The Mountain





     Down South there is beautiful country, and there are charming people. The Mississippi River flows through to the sea, and there are many great rivers besides. Along these rivers there are lovely and fruitful valleys, and next to the sea there are great plains. These valleys and plains are called the lowlands. But up where the rivers rise, the land lifts into hills and steep mountains; and these are called the highlands.

     The lowlands are easiest to farm, because they are more or less level; and so more people live there. The colored people live mostly in the lowlands, but there are many white people there too. In most places there are more white people than colored people.

     But up in the mountains there are white people, and almost nobody but white people. We call them the mountain people. There are not so many of them, because they don't have much land to till. But there are about two million mountain people. And two million people are more than you could count, one by one, if you should take all day to do it.

     They work the land, even on steep hillsides, but much of it is simply too steep. It is very beautiful, though, with its far views, its rocks and waterfalls, its forests of tall trees, its thickets of bushes and vines and beautiful flowers. There are pastures too, where the cattle roam and the sheep follow their paths to the quiet waters.

     There are big houses and little houses where the people live. Some of the houses are of stone and brick, some of lumber, and some of logs. The poorer people live mostly in log houses. And some of them live so far apart that their nearest neighbors are a mile or more away.

     Now, the children of the mountain people often have a hard time to get to school. Their fathers and mothers have very little money to pay teachers, and schools are few and far between. Some mountain children never go to school, and never learn to read and write. Then, too, when anyone falls sick, very likely he has no doctor. There is no money to pay a doctor, and there are no doctors very near. So he just has to suffer, and maybe get well, and maybe die. In some places there are missionary-minded teachers and kindhearted doctors who go up and live among the mountain people, and teach them and heal them. But they have to live on very little, and only the love of Jesus in their hearts leads them to do it.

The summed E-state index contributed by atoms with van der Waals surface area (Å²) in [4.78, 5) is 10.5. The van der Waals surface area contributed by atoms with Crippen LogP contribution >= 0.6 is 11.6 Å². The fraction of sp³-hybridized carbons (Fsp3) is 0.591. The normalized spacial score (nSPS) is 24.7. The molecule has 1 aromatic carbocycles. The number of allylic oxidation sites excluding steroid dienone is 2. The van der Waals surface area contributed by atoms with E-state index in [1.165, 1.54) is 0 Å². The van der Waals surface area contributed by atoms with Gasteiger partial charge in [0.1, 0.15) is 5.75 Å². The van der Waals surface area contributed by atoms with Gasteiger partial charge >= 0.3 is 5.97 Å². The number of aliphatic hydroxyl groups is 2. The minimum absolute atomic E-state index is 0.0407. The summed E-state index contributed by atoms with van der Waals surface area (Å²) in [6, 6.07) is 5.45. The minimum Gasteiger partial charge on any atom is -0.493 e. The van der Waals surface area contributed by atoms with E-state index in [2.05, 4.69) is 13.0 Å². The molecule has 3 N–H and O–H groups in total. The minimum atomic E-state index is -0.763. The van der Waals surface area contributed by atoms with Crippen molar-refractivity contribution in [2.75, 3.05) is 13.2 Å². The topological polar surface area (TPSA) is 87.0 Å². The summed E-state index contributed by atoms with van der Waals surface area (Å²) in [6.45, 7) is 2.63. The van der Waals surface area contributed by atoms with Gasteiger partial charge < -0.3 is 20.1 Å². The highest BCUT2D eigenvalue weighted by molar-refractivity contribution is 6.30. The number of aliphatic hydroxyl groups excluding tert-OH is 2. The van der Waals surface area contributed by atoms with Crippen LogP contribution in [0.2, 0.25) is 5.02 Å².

Sister White loved the mountain children and the mountain people too. Her heart was always open to the call of the poor and needy, and she encouraged Christian men and women to go into the mountains and help the people there. She was glad when some went up into the mountains, to make schools for the children, to heal the sick, to teach the people how to live more healthfully, and to make better crops, and best of all, to bring them the message of Jesus’ salvation and of His soon coming. There were Brother and Sister Shireman in the mountains of Carolina. There were Brother and Sister Howell in the hills of Tennessee. There were Dr. Hayward and his wife in the highlands of Alabama. But there were not very many, and the needs were great.

Sister White wrote: “Self-supporting missionaries are often very successful. Beginning in a small, humble way, their work enlarges as they move forward under the guidance of the Spirit of God. . . . No taunting word is to be spoken of them as in the rough places of the earth they sow the gospel seed.”

     But the time came when a greater work was to be done. In 1904, four years after Sister White returned from Australia, she was visiting her son Edson in Nashville, Tennessee, and helping him to make his work for the colored people tell for more. There came down, then, from Michigan, two men, Dr. Sutherland and Dr. Magan, to look for a farm where they might live among the mountain people and teach them.

     Sister White said, “Let us go up the river in the Morning Star, and look for a good place.”

     So they all got in the steamboat, Morning Star, and up the river they went. About ten miles from Nashville they tied up the boat at a landing, and Sister White said to Dr. Sutherland and Dr. Magan, “Right near here is a farm the Lord wants you to have, to start a training school for teachers for the mountain people. Come over and look at it.”

     But they said, “We don't want a big farm. We don't want to start a training school. We want a little place, where we can be small and do a humble work among the people.”

“The Lord has given you experience and power to train teachers,” said Sister White. “Don't bury your talent in the ground, like the unfaithful servant, but use it to make more means for the work of the Lord.”